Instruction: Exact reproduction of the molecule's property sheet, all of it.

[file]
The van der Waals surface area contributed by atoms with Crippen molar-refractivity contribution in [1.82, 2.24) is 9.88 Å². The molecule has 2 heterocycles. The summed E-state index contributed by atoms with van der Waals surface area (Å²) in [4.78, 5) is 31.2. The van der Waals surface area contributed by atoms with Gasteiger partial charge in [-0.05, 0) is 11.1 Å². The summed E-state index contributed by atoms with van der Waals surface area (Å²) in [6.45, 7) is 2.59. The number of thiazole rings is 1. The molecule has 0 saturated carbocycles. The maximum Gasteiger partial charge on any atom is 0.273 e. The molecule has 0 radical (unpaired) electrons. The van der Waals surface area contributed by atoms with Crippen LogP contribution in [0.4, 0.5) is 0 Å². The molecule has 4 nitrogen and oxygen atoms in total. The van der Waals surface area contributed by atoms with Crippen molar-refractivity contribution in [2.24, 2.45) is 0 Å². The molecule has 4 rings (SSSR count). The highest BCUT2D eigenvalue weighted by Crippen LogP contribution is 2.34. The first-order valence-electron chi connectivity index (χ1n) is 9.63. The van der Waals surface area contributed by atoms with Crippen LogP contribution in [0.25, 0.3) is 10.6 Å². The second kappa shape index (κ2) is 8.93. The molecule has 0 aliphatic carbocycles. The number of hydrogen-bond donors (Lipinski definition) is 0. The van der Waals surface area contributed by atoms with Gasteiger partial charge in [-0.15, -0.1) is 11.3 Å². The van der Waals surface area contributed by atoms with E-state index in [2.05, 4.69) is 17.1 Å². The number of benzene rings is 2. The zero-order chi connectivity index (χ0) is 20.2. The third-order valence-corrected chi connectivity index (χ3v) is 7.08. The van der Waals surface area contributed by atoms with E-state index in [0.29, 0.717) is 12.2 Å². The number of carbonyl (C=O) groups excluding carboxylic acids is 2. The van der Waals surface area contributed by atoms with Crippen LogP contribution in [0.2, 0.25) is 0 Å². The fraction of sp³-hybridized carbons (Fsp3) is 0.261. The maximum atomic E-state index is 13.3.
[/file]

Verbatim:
The van der Waals surface area contributed by atoms with Crippen molar-refractivity contribution in [1.82, 2.24) is 9.88 Å². The molecule has 2 heterocycles. The summed E-state index contributed by atoms with van der Waals surface area (Å²) in [4.78, 5) is 31.2. The van der Waals surface area contributed by atoms with Gasteiger partial charge in [-0.05, 0) is 11.1 Å². The summed E-state index contributed by atoms with van der Waals surface area (Å²) in [6.45, 7) is 2.59. The number of thiazole rings is 1. The molecule has 0 saturated carbocycles. The maximum Gasteiger partial charge on any atom is 0.273 e. The molecule has 0 radical (unpaired) electrons. The van der Waals surface area contributed by atoms with Crippen LogP contribution in [0.4, 0.5) is 0 Å². The molecule has 4 nitrogen and oxygen atoms in total. The van der Waals surface area contributed by atoms with Crippen molar-refractivity contribution in [2.24, 2.45) is 0 Å². The molecule has 4 rings (SSSR count). The highest BCUT2D eigenvalue weighted by Crippen LogP contribution is 2.34. The first-order valence-electron chi connectivity index (χ1n) is 9.63. The van der Waals surface area contributed by atoms with Crippen LogP contribution in [0.25, 0.3) is 10.6 Å². The second kappa shape index (κ2) is 8.93. The molecule has 0 aliphatic carbocycles. The number of hydrogen-bond donors (Lipinski definition) is 0. The van der Waals surface area contributed by atoms with Gasteiger partial charge in [-0.15, -0.1) is 11.3 Å². The van der Waals surface area contributed by atoms with E-state index in [2.05, 4.69) is 17.1 Å². The number of benzene rings is 2. The zero-order chi connectivity index (χ0) is 20.2. The third-order valence-corrected chi connectivity index (χ3v) is 7.08. The van der Waals surface area contributed by atoms with E-state index in [0.29, 0.717) is 12.2 Å². The number of carbonyl (C=O) groups excluding carboxylic acids is 2. The van der Waals surface area contributed by atoms with Crippen LogP contribution in [0.2, 0.25) is 0 Å². The fraction of sp³-hybridized carbons (Fsp3) is 0.261. The maximum atomic E-state index is 13.3.